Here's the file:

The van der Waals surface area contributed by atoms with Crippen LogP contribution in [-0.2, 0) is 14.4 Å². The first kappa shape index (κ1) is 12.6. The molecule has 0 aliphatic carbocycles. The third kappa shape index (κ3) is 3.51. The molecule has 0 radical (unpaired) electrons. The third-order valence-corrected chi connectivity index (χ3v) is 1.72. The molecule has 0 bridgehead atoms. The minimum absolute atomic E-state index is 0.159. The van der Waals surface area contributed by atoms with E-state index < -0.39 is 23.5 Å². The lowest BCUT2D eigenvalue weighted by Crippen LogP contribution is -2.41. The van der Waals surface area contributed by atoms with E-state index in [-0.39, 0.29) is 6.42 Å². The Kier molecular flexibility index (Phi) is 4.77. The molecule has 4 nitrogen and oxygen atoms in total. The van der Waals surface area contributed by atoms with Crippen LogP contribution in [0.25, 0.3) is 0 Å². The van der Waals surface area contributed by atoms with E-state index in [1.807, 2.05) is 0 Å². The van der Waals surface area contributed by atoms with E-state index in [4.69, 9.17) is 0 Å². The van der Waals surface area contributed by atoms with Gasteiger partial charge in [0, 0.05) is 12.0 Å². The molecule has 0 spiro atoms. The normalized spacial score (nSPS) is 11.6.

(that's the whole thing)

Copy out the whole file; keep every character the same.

The van der Waals surface area contributed by atoms with Crippen LogP contribution in [-0.2, 0) is 14.4 Å². The first kappa shape index (κ1) is 12.6. The molecule has 0 aliphatic carbocycles. The third kappa shape index (κ3) is 3.51. The molecule has 0 radical (unpaired) electrons. The third-order valence-corrected chi connectivity index (χ3v) is 1.72. The molecule has 0 bridgehead atoms. The minimum absolute atomic E-state index is 0.159. The van der Waals surface area contributed by atoms with E-state index < -0.39 is 23.5 Å². The lowest BCUT2D eigenvalue weighted by Crippen LogP contribution is -2.41. The van der Waals surface area contributed by atoms with E-state index in [-0.39, 0.29) is 6.42 Å². The Kier molecular flexibility index (Phi) is 4.77. The molecule has 4 nitrogen and oxygen atoms in total. The van der Waals surface area contributed by atoms with Crippen LogP contribution in [0.25, 0.3) is 0 Å². The van der Waals surface area contributed by atoms with E-state index in [1.807, 2.05) is 0 Å². The van der Waals surface area contributed by atoms with E-state index in [4.69, 9.17) is 0 Å². The van der Waals surface area contributed by atoms with Gasteiger partial charge in [0, 0.05) is 12.0 Å². The molecule has 0 spiro atoms. The normalized spacial score (nSPS) is 11.6.